I’d like to thank Tammi Sauer for sharing a copy of Lovebird Lou with me for review consideration. All opinions about the book are my own.

Lovebird Lou

Written by Tammi Sauer | Illustrated by Stephanie Laberis

 

“Lou came from a long line of lovebirds.” His relatives all loved sharing the love, and Lou loved being a lovebird “until his flock visited the other side of the island.” There he saw pelicans who could fly in figure eights, flamingos who could stand on one leg, and nightingales who sang beautiful songs. Lou looked at his ordinary family and decided he wanted to be a pelican.

celebrate-picture-books-picture-book-review-lovebird-lou-family

Image copyright Stephanie Laberis, 2022, text copyright Tammi Sauer, 2022. Courtesy of Union Square Kids.

Not wanting to quash his dreams, his mom said, “‘Okay, cupcake.'” Lou took off from the branch and flew through the air, doing intricate patterns just like the pelicans. His family members were all supportive. “‘We love you, Lou!'” they shouted, and when Lou bonked into a tree, his mom and dad caught him before he fell.

Lou thought maybe he’d make a better flamingo, so he joined the big pink birds in the shallow water and adopted the pose while his family cheered him on. “‘We love you, Lou!'” they all squawked. He was doing great until he lost his footing and splashed down. His parents were right there to dry him off and encourage his next dream to become a nightingale.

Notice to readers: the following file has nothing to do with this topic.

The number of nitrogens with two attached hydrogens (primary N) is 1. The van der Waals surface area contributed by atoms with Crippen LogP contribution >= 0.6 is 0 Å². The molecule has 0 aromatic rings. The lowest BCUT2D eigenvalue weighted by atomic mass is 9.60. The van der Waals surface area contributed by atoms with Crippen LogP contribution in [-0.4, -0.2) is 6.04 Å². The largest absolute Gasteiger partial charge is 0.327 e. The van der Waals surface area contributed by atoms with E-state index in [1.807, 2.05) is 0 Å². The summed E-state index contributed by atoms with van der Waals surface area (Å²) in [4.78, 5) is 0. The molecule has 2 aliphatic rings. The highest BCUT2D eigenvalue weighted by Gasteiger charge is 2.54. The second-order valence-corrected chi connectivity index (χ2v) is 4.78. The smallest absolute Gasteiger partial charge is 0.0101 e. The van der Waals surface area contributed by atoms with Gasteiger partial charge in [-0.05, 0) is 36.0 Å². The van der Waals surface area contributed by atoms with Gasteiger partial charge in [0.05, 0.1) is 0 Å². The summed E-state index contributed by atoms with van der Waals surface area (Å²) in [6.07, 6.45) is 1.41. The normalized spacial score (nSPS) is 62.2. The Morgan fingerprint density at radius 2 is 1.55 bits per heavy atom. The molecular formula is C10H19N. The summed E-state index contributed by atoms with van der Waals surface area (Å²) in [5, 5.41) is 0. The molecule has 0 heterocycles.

celebrate-picture-books-picture-book-review-lovebird-lou-pelicans

Image copyright Stephanie Laberis, 2022, text copyright Tammi Sauer, 2022. Courtesy of Union Square Kids.

When Lou joined the ethereal chorus, he opened his beak and… well… his family members were his only fans. Back with his parents, Lou was disappointed that he couldn’t be a pelican, flamingo, or nightingale. “‘Maybe I’ll just be a rock.'” Lou said. His parents were all in and they even found a perfect place for him to sit and made him a “#1 Rock” sign to accompany him.

All day, Lou excelled at sitting in his spot until darkness and then rain fell. Lou was downhearted, wet, and scared. Lou knew the pelicans, flamingos, and nightingales couldn’t help him. He hurried his tail feathers back to his lovebird family, who welcomed him with lots of reassurances and “‘We love you, Lou!'” “‘I love you too!’ said Lou.”

The pelicans, flamingos, and nightingales thought that was so sweet. In fact, the next day they all shared their love in their own way too. As for Lou, he now understood that “lovebirds were good at the most important thing of all.”

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Image copyright Stephanie Laberis, 2022, text copyright Tammi Sauer, 2022. Courtesy of Union Square Kids.

Tammi Sauer’s sweet story shows kids that every family has their own traditions and talents that are just right for them. When Lou is dazzled by the pelicans, flamingos, and nightingales – who all seem more exciting than his one-note family – and wants to emulate them, his parents’ hilarious support of his endeavors are spot on and will make both kids and adults laugh with recognition. Sauer’s quick pace, silly endearments, and frequent choruses of “‘We love you, Lou!'” will have kids wanting to hear the story over and over to chime in on each expression of love.

Stephanie Laberis’s vibrant lovebirds – first introduced in pairs of cuddly closeness and with Lou sandwiched between mom and dad – are charming and, in one funny image, look comically clueless as they watch the other birds demonstrate their special abilities. Little Lou is adorable as he tries his best to keep up with the other birds, tumbling with the pelicans, balancing with the much bigger flamingos, and scaring the nightingales with his raucous squawk. Despite his setbacks, Lou is always ready to try again, which makes both his dejected and his hopeful expressions touching. And hearts will be full when Lou – and the other birds – learn that all-important lesson about love.